Hammond drives the icons: Chevy Corvette
There will be some for whom the appearance of the 1958 Corvette's vast, red bulk is enough to signal that it's time to leave. That's fine, it's not for everyone. But GM's first two-seat sports car has something about it, even if only scale; something has to account for the sheer presence of this thing.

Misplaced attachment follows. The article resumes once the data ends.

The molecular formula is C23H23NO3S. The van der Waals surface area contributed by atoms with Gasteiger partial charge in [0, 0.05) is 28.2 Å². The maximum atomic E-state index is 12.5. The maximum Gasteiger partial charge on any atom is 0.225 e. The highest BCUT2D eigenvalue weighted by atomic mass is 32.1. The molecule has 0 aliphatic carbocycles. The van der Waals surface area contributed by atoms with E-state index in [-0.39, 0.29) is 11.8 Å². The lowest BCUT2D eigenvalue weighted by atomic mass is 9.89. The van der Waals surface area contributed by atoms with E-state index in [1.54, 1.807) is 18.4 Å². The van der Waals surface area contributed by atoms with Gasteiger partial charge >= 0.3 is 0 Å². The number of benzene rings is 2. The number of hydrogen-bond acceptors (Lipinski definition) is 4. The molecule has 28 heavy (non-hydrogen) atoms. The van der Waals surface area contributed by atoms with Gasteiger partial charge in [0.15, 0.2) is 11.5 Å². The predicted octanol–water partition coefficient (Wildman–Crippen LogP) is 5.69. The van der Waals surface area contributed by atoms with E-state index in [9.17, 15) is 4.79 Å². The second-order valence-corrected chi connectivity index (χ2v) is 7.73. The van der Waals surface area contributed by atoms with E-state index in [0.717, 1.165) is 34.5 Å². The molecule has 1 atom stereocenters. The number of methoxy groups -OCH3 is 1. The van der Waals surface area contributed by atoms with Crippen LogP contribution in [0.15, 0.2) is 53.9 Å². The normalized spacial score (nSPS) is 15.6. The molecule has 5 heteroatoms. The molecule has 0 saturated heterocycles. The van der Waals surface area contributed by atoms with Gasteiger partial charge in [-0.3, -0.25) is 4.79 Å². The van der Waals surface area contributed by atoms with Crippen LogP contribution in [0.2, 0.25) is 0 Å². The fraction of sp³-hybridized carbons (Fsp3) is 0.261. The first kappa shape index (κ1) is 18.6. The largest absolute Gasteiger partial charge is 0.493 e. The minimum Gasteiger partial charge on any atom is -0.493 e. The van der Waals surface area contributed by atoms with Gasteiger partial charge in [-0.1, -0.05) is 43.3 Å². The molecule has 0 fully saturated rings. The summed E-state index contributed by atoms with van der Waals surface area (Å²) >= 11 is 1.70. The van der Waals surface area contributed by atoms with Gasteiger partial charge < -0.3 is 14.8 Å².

Strangely, for something so unashamedly, even wilfully enormous, it's a very feminine car. The curves, the shapes, all of that stuff, tap into some set of inbuilt receptors that have the brain thinking of the sort of voluptuous but feline and mischievous beauty that darted across cinema screens in the Fifties. It certainly does nothing to suggest that this is a taut, aggressive racer. And it isn't. It really isn't. In order to make its first two-seater, GM didn't think much further, it seems, than removing two seats from a four-seater. It certainly didn't feel compelled to lighten, stiffen or simplify a car to turn it into a roadster.